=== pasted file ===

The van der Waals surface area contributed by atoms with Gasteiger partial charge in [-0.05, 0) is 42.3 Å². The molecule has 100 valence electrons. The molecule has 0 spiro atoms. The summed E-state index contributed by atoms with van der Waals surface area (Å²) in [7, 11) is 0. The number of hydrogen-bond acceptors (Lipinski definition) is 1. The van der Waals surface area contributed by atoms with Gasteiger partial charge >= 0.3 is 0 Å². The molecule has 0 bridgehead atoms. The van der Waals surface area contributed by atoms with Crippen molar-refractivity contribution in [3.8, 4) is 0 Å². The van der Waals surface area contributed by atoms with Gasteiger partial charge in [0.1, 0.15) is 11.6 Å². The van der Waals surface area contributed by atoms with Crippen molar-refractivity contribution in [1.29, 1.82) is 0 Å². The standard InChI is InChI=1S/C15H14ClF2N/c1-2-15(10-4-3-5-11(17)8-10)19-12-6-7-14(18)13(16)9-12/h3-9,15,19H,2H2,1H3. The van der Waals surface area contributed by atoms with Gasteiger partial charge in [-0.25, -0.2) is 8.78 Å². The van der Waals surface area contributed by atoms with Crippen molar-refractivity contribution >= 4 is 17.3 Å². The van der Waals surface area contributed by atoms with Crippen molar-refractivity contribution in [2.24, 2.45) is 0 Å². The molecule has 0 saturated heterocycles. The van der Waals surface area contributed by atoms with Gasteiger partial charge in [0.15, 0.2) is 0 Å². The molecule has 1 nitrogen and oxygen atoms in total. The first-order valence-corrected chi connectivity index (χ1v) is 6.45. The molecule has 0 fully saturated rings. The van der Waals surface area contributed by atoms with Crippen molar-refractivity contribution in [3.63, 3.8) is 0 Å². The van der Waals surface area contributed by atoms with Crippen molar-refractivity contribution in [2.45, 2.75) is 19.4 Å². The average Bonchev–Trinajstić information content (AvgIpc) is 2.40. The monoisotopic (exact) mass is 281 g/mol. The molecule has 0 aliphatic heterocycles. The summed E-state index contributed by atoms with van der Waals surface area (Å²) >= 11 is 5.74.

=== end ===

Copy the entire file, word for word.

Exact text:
The van der Waals surface area contributed by atoms with Gasteiger partial charge in [-0.05, 0) is 42.3 Å². The molecule has 100 valence electrons. The molecule has 0 spiro atoms. The summed E-state index contributed by atoms with van der Waals surface area (Å²) in [7, 11) is 0. The number of hydrogen-bond acceptors (Lipinski definition) is 1. The van der Waals surface area contributed by atoms with Gasteiger partial charge >= 0.3 is 0 Å². The molecule has 0 bridgehead atoms. The van der Waals surface area contributed by atoms with Crippen molar-refractivity contribution in [3.8, 4) is 0 Å². The van der Waals surface area contributed by atoms with Gasteiger partial charge in [0.1, 0.15) is 11.6 Å². The van der Waals surface area contributed by atoms with Crippen molar-refractivity contribution in [1.29, 1.82) is 0 Å². The standard InChI is InChI=1S/C15H14ClF2N/c1-2-15(10-4-3-5-11(17)8-10)19-12-6-7-14(18)13(16)9-12/h3-9,15,19H,2H2,1H3. The van der Waals surface area contributed by atoms with Gasteiger partial charge in [-0.25, -0.2) is 8.78 Å². The van der Waals surface area contributed by atoms with Crippen molar-refractivity contribution >= 4 is 17.3 Å². The van der Waals surface area contributed by atoms with Crippen molar-refractivity contribution in [2.24, 2.45) is 0 Å². The molecule has 0 saturated heterocycles. The van der Waals surface area contributed by atoms with Gasteiger partial charge in [0.15, 0.2) is 0 Å². The molecule has 1 nitrogen and oxygen atoms in total. The first-order valence-corrected chi connectivity index (χ1v) is 6.45. The molecule has 0 fully saturated rings. The van der Waals surface area contributed by atoms with Crippen molar-refractivity contribution in [3.63, 3.8) is 0 Å². The van der Waals surface area contributed by atoms with Crippen molar-refractivity contribution in [2.45, 2.75) is 19.4 Å². The average Bonchev–Trinajstić information content (AvgIpc) is 2.40. The monoisotopic (exact) mass is 281 g/mol. The molecule has 0 aliphatic heterocycles. The summed E-state index contributed by atoms with van der Waals surface area (Å²) >= 11 is 5.74.